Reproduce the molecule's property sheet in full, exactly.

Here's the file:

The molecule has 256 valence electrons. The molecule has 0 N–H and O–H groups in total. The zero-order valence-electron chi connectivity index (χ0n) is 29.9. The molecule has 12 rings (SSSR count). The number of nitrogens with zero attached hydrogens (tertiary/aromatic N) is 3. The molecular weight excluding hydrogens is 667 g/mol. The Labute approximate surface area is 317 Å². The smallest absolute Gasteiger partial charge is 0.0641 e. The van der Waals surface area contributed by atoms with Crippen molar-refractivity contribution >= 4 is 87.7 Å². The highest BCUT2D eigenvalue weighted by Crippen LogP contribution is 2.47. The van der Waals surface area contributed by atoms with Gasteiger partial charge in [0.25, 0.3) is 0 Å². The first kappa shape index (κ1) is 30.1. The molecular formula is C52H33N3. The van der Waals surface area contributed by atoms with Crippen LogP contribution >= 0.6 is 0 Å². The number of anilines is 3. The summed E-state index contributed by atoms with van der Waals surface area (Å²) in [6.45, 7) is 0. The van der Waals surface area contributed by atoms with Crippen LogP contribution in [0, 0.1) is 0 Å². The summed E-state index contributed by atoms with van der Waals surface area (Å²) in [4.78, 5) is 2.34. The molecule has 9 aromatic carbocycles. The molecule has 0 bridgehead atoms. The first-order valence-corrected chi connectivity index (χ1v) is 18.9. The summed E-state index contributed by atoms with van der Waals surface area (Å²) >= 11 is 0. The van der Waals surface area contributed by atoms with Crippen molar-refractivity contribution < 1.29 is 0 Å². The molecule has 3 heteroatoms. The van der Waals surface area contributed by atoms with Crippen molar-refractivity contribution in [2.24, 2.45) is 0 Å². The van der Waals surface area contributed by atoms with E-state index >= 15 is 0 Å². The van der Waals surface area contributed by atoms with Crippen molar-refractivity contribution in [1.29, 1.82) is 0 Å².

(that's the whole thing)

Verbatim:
The molecule has 256 valence electrons. The molecule has 0 N–H and O–H groups in total. The zero-order valence-electron chi connectivity index (χ0n) is 29.9. The molecule has 12 rings (SSSR count). The number of nitrogens with zero attached hydrogens (tertiary/aromatic N) is 3. The molecular weight excluding hydrogens is 667 g/mol. The Labute approximate surface area is 317 Å². The smallest absolute Gasteiger partial charge is 0.0641 e. The van der Waals surface area contributed by atoms with Crippen molar-refractivity contribution >= 4 is 87.7 Å². The highest BCUT2D eigenvalue weighted by Crippen LogP contribution is 2.47. The van der Waals surface area contributed by atoms with Gasteiger partial charge in [0.25, 0.3) is 0 Å². The first kappa shape index (κ1) is 30.1. The molecular formula is C52H33N3. The van der Waals surface area contributed by atoms with Crippen LogP contribution >= 0.6 is 0 Å². The number of anilines is 3. The summed E-state index contributed by atoms with van der Waals surface area (Å²) in [6.45, 7) is 0. The van der Waals surface area contributed by atoms with Crippen LogP contribution in [0, 0.1) is 0 Å². The summed E-state index contributed by atoms with van der Waals surface area (Å²) in [4.78, 5) is 2.34. The molecule has 9 aromatic carbocycles. The molecule has 0 bridgehead atoms. The first-order valence-corrected chi connectivity index (χ1v) is 18.9. The summed E-state index contributed by atoms with van der Waals surface area (Å²) >= 11 is 0. The van der Waals surface area contributed by atoms with Crippen molar-refractivity contribution < 1.29 is 0 Å². The molecule has 3 heteroatoms. The van der Waals surface area contributed by atoms with Crippen molar-refractivity contribution in [2.24, 2.45) is 0 Å². The van der Waals surface area contributed by atoms with E-state index >= 15 is 0 Å². The van der Waals surface area contributed by atoms with Crippen molar-refractivity contribution in [1.29, 1.82) is 0 Å².